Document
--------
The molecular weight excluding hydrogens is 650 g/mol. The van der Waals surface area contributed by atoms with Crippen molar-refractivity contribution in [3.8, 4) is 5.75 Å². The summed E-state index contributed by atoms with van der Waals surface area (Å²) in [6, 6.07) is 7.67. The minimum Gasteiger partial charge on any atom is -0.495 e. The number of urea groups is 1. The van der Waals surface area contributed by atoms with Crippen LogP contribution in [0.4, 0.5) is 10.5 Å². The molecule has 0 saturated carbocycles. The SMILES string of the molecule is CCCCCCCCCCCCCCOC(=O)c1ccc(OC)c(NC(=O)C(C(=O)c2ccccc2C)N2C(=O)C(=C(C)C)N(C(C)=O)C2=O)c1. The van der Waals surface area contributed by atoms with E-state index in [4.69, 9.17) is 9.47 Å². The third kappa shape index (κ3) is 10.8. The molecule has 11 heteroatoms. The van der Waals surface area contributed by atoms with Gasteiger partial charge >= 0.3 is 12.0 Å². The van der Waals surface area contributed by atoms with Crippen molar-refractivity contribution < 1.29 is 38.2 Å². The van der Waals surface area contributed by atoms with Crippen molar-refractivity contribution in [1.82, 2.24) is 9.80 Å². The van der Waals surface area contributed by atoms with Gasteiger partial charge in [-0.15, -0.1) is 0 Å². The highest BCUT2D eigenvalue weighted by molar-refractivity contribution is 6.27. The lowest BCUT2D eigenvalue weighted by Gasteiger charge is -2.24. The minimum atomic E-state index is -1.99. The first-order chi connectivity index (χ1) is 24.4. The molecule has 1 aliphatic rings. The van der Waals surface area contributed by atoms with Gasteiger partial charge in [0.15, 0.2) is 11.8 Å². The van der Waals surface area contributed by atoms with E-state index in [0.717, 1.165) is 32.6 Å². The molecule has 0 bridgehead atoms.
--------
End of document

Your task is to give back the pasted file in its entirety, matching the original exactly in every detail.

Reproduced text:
The molecular weight excluding hydrogens is 650 g/mol. The van der Waals surface area contributed by atoms with Crippen molar-refractivity contribution in [3.8, 4) is 5.75 Å². The summed E-state index contributed by atoms with van der Waals surface area (Å²) in [6, 6.07) is 7.67. The minimum Gasteiger partial charge on any atom is -0.495 e. The number of urea groups is 1. The van der Waals surface area contributed by atoms with Crippen LogP contribution in [0.4, 0.5) is 10.5 Å². The molecule has 0 saturated carbocycles. The SMILES string of the molecule is CCCCCCCCCCCCCCOC(=O)c1ccc(OC)c(NC(=O)C(C(=O)c2ccccc2C)N2C(=O)C(=C(C)C)N(C(C)=O)C2=O)c1. The van der Waals surface area contributed by atoms with E-state index in [4.69, 9.17) is 9.47 Å². The third kappa shape index (κ3) is 10.8. The molecule has 11 heteroatoms. The van der Waals surface area contributed by atoms with Gasteiger partial charge >= 0.3 is 12.0 Å². The van der Waals surface area contributed by atoms with Crippen molar-refractivity contribution < 1.29 is 38.2 Å². The van der Waals surface area contributed by atoms with Crippen molar-refractivity contribution in [1.82, 2.24) is 9.80 Å². The van der Waals surface area contributed by atoms with Gasteiger partial charge in [-0.15, -0.1) is 0 Å². The highest BCUT2D eigenvalue weighted by molar-refractivity contribution is 6.27. The lowest BCUT2D eigenvalue weighted by Gasteiger charge is -2.24. The minimum atomic E-state index is -1.99. The first-order chi connectivity index (χ1) is 24.4. The molecule has 1 aliphatic rings. The van der Waals surface area contributed by atoms with Gasteiger partial charge in [0.15, 0.2) is 11.8 Å². The van der Waals surface area contributed by atoms with E-state index in [0.717, 1.165) is 32.6 Å². The molecule has 0 bridgehead atoms.